Leave this with me while I draft my answer.
As you are no longer an employee of the company, you cannot claim entrepreneurs' relief which would have limited any CGT charge to 10%. In any event, you would have needed to own at least 5% of the voting shares unless the shares were acquired through an Enterprise Management Incentive Scheme.
There are few ways to defer a gain or wipe one out completely if the asset being sold is not a business asset I'm afraid.
You can defer a capital gain and get income tax relief by investing in an Enterprise Investment Scheme. You can read about EIS here and here. They are a high risk investment vehicle and really only suitable who can afford to lose all their investment.
You can also invest in a Seed Enterprise Investment Scheme, get 50% income tax relief and wipe out a capital gain forever. Read about SEIS here and here. This scheme has been extended to 5 April 2017. Again, this is a high risk investment vehicle, hence the generous tax reliefs.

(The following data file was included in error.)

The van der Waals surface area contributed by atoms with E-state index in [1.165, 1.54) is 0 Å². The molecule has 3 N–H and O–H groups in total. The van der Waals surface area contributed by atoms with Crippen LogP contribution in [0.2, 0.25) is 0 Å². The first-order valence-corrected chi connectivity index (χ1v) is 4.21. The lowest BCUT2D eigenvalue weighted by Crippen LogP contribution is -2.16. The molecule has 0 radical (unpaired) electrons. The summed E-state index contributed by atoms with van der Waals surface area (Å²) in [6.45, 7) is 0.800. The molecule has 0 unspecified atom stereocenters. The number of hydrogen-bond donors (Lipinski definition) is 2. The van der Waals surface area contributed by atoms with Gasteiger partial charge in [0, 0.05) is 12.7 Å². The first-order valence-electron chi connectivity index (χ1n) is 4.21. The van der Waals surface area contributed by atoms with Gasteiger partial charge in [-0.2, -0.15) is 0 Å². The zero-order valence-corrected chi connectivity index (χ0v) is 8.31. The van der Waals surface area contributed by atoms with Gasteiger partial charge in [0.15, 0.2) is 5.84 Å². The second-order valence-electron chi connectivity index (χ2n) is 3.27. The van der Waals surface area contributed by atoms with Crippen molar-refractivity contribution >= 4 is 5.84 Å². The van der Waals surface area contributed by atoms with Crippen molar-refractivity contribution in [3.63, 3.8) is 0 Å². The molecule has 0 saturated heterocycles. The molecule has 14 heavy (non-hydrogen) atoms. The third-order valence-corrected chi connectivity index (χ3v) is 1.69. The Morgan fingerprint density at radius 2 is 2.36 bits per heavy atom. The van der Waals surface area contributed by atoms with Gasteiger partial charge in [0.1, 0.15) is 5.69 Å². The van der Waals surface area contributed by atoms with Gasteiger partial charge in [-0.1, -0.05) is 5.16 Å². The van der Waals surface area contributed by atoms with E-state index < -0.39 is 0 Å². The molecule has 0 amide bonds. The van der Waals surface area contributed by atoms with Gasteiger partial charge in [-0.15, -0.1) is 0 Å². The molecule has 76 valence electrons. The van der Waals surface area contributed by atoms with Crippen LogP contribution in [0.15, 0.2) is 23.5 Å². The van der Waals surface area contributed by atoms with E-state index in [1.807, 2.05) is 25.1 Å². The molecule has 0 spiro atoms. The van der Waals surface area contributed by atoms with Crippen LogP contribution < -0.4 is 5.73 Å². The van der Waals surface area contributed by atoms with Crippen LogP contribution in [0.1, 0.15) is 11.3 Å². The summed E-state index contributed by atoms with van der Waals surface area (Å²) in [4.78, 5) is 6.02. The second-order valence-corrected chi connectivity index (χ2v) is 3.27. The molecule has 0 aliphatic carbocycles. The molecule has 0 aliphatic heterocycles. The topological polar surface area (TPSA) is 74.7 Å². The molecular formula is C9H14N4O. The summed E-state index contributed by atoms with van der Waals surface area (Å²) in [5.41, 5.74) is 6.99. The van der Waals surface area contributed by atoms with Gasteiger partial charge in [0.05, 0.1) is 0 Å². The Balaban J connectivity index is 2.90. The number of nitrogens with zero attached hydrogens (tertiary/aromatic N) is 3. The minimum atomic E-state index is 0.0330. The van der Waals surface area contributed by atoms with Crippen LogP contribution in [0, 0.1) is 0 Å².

CAPITAL GAINS TAX
There are two rates of CGT, 18% and 28%. The rate or combination of rates you will pay will be dependent on the sum total of your income and taxable capital gain in the tax year of disposal of the property. Assuming you sell the shares in the 2014/15 tax year, one of the following will apply:1 If your income in 2014/15 including the taxable gain is £41,865 or less, then all the taxable gain will be taxed at 18%.2 If your income in 2014/15 excluding the taxable gain is more than £41,865, then all the taxable gain will be taxed at 28%.3 If your income in 2014,/15 excluding the taxable gain is less than £41,865 but more than £41,865 when you include the taxable gain then part of it will be taxed at 18% and part at 28%.I hope this helps but let me know if you have any further questions.